New Mexico Weather: 7/5/17

Yesterday was a sunny and hot in Rio Rancho.   I did some grilling in the morning and afternoon, and then went to an Isotopes baseball game in the evening.  The game was hot until the sun set, but the sunset was great:

This morning has been warm, still and mostly sunny.  There are a few cumulus clouds building in the distance:

National Weather Service (NWS) in Albuquerque forecasts (for Socorro) a sunny day, with a 20% chance of dry, isolated thunderstorms, and a high temperature of 100 F. The winds will be from the east at 5-10 mph.  This evening will be partly cloudy, with a 20% chance of isolated showers and thunderstorms, and a low temperature of 66 F. Winds will be from the east at 5-15 mph, becoming southwest after midnight.

The NWS in Albuquerque forecasts (for Magdalena) a mostly sunny day, with a 20% chance of dry, isolated thunderstorms, and a high temperature of 92 F. The winds will be from the northeast at 10-15 mph. This evening will be partly cloudy, with a 20% chance of isolated showers and thunderstorms, and a low temperature of 61 F. Winds will be from the east at 5-15 mph, becoming southwest after midnight.

The NWS in Albuquerque forecasts (for Rio Rancho) a mostly sunny day, with a 20% chance of dry, isolated thunderstorms, and a high temperature of 98 F. The winds will be from the east at 5-10 mph.  This evening will be partly cloudy, with a 20% chance of isolated showers and thunderstorms, and a low temperature of 64 F. Winds will be from the east at 5-15 mph, becoming south after midnight.

The visible satellite imagery shows a few cumulus clouds forming at the higher elevations.

The infrared satellite imagery shows no thick clouds over the state this morning.  This image has been excluded from today’s post.

The water vapor imagery shows that there is a slight shortwave trough disturbing the moisture in the northern part of the state.

The 12Z sounding from Albuquerque shows a damp atmosphere, with a slight inverted v shape.    There was 0.83 inches of precipitable water present in the column this morning.  There was 93 J/kg of Convective Available Potential Energy (CAPE) and -588 J/kg of Convective Inhibition (CINH) present.  There was no thermal inversion near the surface, and the 0-3 km average lapse rate was 6.7 C/km.

The hodograph shows that there was 14 kts of low-level shear (mostly due to directional changes) and 20 kts of deep-layer shear (mostly due to directional changes).

The surface observations (from the SPC Mesoscale Analysis Map) show warm temperatures and moderate humidity (based on the surface dewpoint depressions).  The skies are clear and the winds variable.  There are no major frontal boundaries present, but there is a weak dryline running from north to south through the eastern third of the state.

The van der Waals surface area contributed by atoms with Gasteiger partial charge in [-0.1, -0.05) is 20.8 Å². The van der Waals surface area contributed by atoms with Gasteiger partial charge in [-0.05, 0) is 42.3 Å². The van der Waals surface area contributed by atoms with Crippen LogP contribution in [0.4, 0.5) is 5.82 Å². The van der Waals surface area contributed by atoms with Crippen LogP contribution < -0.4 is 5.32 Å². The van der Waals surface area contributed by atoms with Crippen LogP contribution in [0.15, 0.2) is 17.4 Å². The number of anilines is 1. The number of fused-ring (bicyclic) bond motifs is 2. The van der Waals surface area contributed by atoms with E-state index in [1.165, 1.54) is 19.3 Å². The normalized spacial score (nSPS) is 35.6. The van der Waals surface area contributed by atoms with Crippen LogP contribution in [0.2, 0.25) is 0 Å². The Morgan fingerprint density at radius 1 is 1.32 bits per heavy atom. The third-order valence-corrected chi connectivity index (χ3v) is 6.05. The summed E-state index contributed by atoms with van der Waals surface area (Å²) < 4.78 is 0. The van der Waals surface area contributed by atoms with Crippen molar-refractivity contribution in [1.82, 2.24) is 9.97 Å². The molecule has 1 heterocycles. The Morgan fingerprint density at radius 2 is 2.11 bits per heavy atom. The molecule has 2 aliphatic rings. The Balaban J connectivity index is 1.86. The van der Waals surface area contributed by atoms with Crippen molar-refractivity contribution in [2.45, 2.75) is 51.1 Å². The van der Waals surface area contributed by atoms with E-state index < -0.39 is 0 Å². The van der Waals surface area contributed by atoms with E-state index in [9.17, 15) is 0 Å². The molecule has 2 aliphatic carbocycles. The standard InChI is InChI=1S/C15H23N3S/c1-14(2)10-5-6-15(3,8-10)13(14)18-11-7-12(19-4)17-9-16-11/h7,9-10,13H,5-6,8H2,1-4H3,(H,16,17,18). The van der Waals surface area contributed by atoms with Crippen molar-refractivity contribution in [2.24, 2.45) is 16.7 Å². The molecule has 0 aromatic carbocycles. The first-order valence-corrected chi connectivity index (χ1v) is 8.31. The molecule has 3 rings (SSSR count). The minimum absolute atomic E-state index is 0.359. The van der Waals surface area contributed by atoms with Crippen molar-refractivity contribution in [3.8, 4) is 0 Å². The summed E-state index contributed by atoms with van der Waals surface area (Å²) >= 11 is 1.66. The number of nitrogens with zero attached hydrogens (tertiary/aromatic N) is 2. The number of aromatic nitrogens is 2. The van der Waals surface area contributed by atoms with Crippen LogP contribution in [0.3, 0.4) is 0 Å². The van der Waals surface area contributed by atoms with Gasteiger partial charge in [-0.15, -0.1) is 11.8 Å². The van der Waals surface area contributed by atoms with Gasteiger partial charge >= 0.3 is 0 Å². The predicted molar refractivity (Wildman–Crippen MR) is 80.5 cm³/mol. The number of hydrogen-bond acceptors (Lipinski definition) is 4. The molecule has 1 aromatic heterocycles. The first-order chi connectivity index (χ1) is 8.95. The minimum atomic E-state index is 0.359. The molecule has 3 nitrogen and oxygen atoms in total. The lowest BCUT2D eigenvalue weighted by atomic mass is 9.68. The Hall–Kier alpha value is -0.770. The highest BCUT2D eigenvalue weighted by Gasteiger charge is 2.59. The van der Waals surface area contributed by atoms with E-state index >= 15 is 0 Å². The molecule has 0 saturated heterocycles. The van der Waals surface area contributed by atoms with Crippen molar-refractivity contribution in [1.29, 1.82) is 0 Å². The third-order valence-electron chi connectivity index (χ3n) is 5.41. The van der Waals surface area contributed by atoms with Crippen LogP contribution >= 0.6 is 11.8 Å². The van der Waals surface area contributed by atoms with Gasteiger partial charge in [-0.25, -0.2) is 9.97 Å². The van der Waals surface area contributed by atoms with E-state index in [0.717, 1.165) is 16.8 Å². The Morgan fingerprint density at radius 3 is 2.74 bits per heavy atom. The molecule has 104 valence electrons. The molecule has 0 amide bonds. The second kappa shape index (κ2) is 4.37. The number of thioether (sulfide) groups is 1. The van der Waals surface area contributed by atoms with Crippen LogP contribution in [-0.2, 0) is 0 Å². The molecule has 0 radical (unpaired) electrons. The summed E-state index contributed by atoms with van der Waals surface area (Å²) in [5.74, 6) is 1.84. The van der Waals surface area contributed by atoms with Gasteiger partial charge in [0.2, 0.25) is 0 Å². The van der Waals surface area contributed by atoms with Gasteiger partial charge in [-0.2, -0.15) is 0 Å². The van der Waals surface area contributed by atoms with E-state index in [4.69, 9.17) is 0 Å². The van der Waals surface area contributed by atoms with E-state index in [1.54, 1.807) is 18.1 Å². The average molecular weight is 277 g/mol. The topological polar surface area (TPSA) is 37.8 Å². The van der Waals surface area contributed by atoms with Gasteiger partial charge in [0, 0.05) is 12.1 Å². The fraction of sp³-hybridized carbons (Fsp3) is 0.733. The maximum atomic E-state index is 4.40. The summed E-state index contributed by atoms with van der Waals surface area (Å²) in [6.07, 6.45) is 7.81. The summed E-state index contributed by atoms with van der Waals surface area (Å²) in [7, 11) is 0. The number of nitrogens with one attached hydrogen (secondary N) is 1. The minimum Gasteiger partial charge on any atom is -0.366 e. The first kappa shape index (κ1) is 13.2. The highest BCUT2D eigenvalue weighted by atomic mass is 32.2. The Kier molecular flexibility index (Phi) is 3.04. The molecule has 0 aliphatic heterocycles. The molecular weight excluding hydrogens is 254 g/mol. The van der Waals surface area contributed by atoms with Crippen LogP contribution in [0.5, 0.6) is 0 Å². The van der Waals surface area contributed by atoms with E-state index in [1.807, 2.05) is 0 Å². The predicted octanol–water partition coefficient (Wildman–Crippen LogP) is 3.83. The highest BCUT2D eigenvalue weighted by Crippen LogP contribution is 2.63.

The surface pressure chart shows no strong pressure systems or gradients over the state so far this morning.  The RAP shows that none are expected to develop over the next six hours, though diurnal heating will drop the pressure everywhere today.

Synoptically speaking, the 300 mb NAM chart (from Unisys) shows that upper-level winds are just beginning to wrap around from the northeast.  Over the next few days, an upper-level high will develop over the state, and these winds will wrap around it anti-cyclonically.

The 500 mb NAM chart shows that there is no strong vorticity advection over the state today.  This chart has been excluded from today’s post.

The 700 mb NAM chart is unavailable at this time.

The 850 mb NAM chart shows no strong thermal advection over the state today.  This chart has been excluded from today’s post.

The Precipitation chart shows that rain is possible through much of the state, particularly in the Lower Rio Grande River Valley.

Today will be hot, with an occasional afternoon thunderstorm.  This evening may bring some rain.  However, I think I will probably skip running today (though I am still undecided) due to the temperature.

Thank you for reading my forecast.

The upper air soundings and mesoscale analysis plots are from the Storm Prediction Center website.
The forecasted upper air soundings are from TwisterData.com.
The surface observation and upper level charts are from Unisys Weather.
The satellite data is from College of DuPage – SATRAD

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About highplainschasing

This blog is about my tales in storm chasing. My name is Seth Price and I am an instrumentation instructor at New Mexico Tech. My amateur radio call sign is N3MRA.
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